This section is from the book "Stories From The Thousand And One Nights", by Edward William Lane and Stanley Lanepoole. Also available from Amazon: Stories From Thousand And One Nights: The Arabian Nights' Entertainments.
On the following day, I observed that my cousin had cut off her hair, and put on the apparel of mourning; and she said to me, O my cousin, blame me not for what I do; for I have received news that my mother is dead, and that my father hath been slain in a holy war, and that one of my two brothers hath died of a poisonous sting, and the other by the fall of a house: it is natural, therefore, that I should weep and mourn. On hearing these words, I abstained from upbraiding her, and said, Do what seemeth fit to thee; for I will not oppose thee. Accordingly, she continued mourning and weeping and wailing a whole year; after which she said to me, I have a desire to build for myself, in thy palace, a tomb, with a kubbeh, that I may repair thither alone to mourn, and I will call it the House of Lamentations. I replied, Do what thou seest fit. So she built for herself a house for mourning, with a kubbeh in the middle of it, like the tomb of a saint; after which she removed thither the slave, and there she lodged him. He was in a state of excessive weakness, and unable to render her any service, though he drank wine; and from the day on which I had wounded him, he had never spoken; yet he remained alive, because the appointed term of his life had not expired. My cousin every day visited him in this tomb early and late, to weep and mourn over him, and took to him wine to drink, and bailed meats; and thus she continued to do, morning and evening, until the expiration of the second year, while I patiently suffered her, till, one day, I entered her apartments unawares, and found her weeping, and slapping her face, and repeating these verses:
I have lost my existence among mankind since your absence; for my heart loveth none but you. Take my body, then, in mercy, to the place where you are laid; and there bury me by your side: And if, at my grave, you utter my name, the moaning of my bones shall answer to your call.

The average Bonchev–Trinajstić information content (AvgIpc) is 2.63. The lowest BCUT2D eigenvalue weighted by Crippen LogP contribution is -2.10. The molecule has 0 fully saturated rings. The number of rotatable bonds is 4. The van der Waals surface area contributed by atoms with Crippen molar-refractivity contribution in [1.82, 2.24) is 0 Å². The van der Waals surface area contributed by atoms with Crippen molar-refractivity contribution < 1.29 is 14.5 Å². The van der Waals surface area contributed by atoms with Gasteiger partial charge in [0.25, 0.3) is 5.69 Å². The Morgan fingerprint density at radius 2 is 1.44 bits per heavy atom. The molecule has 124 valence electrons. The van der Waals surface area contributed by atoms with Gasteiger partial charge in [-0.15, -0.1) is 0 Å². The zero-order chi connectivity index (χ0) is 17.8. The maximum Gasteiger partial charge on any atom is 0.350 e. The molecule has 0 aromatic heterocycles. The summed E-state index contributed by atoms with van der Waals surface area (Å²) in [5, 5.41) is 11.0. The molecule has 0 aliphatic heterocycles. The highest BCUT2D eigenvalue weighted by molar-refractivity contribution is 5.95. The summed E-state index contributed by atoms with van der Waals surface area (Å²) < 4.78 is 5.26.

As soon as he had finished the recitation of these verses, I said to her, holding my drawn sword in my hand, This is the language of those faithless women who renounce the ties of affinity, and regard not lawful fellowship!-and I was about to strike her with the sword, and had lifted up my arm to do so, when she rose-for she knew that it was I who had wounded the slave-and, standing before me, pronounced some words which I understood not, and said, May God, by means of my enchantment, make thee to be half of stone, and half of the substance of man!-whereupon I became as thou seest, unable to move, neither dead nor alive; and when I had been reduced to this state, she enchanted the city and its markets and fields. The inhabitants of our city were of four classes; Muslims and Christians, and Jews and Magians; and she transformed them into fish: the white are the Muslims; the red, the Magians; the blue, the Christians; and the yellow, the Jews. She transformed, also, the four islands into four mountains, and placed them around the lake; and from that time she has continued every day to torture me, inflicting upon me a hundred lashes with a leathern whip, until the blood flows from my wounds; after which she puts on my upper half a vest of hair-cloth, beneath these garments.-Having said thus, the young man wept, and ejaculated the following verses: